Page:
- Meeting abstract
- Open Access
Improvement of quality of life in elderly after inguinal hernioplasty
© Patti et al; licensee BioMed Central Ltd. 2011
- Published: 24 August 2011
- Elderly Patient
- Hernia Repair
- Inguinal Hernia
- Local Anaesthesia
- Physical Component Summary
Inguinal hernia represents one of the most common diseases in the elderly. It causes aching and unsightly swelling affecting quality of life (QOL), with a concomitant risk of strangulation. Despite this, an assumption of the risks of surgery may lead clinicians, particularly non-surgeons, to advise elderly patients against the repair of hernia, especially if asymptomatic . The aim of this study was to evaluate QOL by a short Form 36 (SF-36) questionnaire  in elderly patients undergoing inguinal hernioplasty.
Forty male patients of an age ranging from 65 to 92 years affected by unilateral symptomatic inguinal hernia were included and divided into two groups . 15 patients were allocated to the first group who refused hernioplasty, whereas, 25 patients who underwent to elective Liechtenstein hernioplasty were included in the second group, using a high density polypropylene mesh, under local anaesthesia. The SF-36 questionnaire was administered to all patients (both surgically treated and untreated ones) included in the study before and 6 months after surgery. Global analyses of the 8 domains of SF-36 and 2 comprehensive indexes of SF-36, Physical Component Summary (PCS) and Mental Component Summary (MCS) were performed.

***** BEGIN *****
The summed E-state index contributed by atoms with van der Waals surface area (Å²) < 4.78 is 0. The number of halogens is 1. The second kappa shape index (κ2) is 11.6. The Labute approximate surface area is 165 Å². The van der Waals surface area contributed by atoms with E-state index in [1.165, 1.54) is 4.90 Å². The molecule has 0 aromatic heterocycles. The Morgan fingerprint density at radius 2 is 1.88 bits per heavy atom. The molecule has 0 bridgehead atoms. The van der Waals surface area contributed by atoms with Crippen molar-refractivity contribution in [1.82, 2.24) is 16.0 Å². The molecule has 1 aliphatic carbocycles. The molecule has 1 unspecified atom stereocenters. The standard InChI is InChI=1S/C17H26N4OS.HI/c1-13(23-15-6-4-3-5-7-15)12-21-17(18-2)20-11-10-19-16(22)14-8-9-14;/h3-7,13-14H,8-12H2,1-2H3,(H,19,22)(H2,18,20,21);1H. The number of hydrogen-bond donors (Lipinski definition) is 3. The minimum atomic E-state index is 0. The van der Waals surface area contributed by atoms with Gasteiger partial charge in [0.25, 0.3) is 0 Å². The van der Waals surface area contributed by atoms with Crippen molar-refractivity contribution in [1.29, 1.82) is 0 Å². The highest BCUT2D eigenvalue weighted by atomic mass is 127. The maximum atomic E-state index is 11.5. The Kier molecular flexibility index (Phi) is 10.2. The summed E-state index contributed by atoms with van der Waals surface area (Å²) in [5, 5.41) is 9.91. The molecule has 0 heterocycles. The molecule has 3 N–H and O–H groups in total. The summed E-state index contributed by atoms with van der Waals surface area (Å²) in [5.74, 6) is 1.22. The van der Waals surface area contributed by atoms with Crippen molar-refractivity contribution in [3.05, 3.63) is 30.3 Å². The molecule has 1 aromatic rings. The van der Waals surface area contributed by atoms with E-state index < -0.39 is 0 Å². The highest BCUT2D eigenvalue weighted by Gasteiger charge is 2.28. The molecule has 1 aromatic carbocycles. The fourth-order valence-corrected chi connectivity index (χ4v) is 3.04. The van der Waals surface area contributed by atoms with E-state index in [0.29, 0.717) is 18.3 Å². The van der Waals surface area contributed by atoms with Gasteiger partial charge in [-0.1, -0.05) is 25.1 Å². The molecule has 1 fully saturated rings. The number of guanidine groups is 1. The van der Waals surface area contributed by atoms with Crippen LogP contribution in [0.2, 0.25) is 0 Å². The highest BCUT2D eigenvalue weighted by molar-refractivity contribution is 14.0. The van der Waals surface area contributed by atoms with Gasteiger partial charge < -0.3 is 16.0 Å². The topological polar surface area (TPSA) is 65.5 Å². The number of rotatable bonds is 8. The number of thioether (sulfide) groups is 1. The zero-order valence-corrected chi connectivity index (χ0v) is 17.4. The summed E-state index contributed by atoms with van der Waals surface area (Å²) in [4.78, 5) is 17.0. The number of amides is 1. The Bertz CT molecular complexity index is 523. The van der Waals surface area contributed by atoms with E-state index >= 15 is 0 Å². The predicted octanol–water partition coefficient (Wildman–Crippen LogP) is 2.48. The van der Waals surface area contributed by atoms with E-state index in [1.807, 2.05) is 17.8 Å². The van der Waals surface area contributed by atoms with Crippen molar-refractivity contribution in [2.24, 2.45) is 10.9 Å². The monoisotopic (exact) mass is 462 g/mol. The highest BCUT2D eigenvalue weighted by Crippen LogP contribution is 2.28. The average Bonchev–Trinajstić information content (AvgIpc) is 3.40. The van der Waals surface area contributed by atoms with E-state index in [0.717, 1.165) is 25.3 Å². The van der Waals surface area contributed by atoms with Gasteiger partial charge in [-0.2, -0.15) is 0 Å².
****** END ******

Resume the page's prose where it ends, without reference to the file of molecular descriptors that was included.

The two groups of patients were similar in age, type of hernia according to Nyhus, duration of disease and anaesthesiologic risk according to ASA and Barthel and Charlson index. Liechtenstein hernioplasty caused no major complications. One patient from the untreated group underwent emergency surgery for hernia strangulation. All 8 domains of SF-36 and MCS and PCS scores improved remarkably within 6 months after the surgery in patients who underwent inguinal hernioplasty. In the group of patients who received no surgical treatment no significant differences were detected.
Inguinal hernioplasty under local anaesthesia is a safe procedure for elderly patients affected by symptomatic inguinal hernia. It improves the QOL and therefore represents a clear cut indication for elective hernia repair in elderly patients.
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